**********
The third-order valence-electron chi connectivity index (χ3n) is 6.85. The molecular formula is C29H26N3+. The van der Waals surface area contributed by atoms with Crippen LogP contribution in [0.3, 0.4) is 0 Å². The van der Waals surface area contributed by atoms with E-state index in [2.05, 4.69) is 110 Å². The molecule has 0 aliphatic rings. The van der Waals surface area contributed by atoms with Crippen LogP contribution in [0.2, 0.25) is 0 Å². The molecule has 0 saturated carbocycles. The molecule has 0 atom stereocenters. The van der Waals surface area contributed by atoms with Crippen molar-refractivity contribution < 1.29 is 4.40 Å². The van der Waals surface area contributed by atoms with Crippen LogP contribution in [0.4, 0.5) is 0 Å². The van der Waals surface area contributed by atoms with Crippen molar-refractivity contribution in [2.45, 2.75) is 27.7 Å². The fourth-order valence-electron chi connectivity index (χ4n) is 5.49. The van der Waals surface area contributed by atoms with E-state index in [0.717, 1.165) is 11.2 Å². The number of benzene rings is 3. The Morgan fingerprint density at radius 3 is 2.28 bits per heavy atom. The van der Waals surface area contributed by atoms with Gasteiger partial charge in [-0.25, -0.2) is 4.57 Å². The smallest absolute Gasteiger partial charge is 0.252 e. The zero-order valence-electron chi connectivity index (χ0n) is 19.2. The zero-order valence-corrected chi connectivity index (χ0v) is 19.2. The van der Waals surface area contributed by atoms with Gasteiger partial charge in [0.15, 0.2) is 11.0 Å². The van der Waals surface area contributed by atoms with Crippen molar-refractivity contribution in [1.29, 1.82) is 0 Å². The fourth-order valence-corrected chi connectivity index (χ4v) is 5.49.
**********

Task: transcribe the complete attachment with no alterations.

The third-order valence-electron chi connectivity index (χ3n) is 6.85. The molecular formula is C29H26N3+. The van der Waals surface area contributed by atoms with Crippen LogP contribution in [0.3, 0.4) is 0 Å². The van der Waals surface area contributed by atoms with E-state index in [2.05, 4.69) is 110 Å². The molecule has 0 aliphatic rings. The van der Waals surface area contributed by atoms with Crippen LogP contribution in [0.2, 0.25) is 0 Å². The molecule has 0 saturated carbocycles. The molecule has 0 atom stereocenters. The van der Waals surface area contributed by atoms with Crippen molar-refractivity contribution < 1.29 is 4.40 Å². The van der Waals surface area contributed by atoms with Crippen LogP contribution in [0.4, 0.5) is 0 Å². The van der Waals surface area contributed by atoms with Crippen molar-refractivity contribution in [2.45, 2.75) is 27.7 Å². The fourth-order valence-electron chi connectivity index (χ4n) is 5.49. The van der Waals surface area contributed by atoms with E-state index in [0.717, 1.165) is 11.2 Å². The number of benzene rings is 3. The Morgan fingerprint density at radius 3 is 2.28 bits per heavy atom. The van der Waals surface area contributed by atoms with Gasteiger partial charge in [-0.25, -0.2) is 4.57 Å². The smallest absolute Gasteiger partial charge is 0.252 e. The zero-order valence-electron chi connectivity index (χ0n) is 19.2. The zero-order valence-corrected chi connectivity index (χ0v) is 19.2. The van der Waals surface area contributed by atoms with Gasteiger partial charge in [0.15, 0.2) is 11.0 Å². The van der Waals surface area contributed by atoms with Crippen molar-refractivity contribution in [1.29, 1.82) is 0 Å². The fourth-order valence-corrected chi connectivity index (χ4v) is 5.49.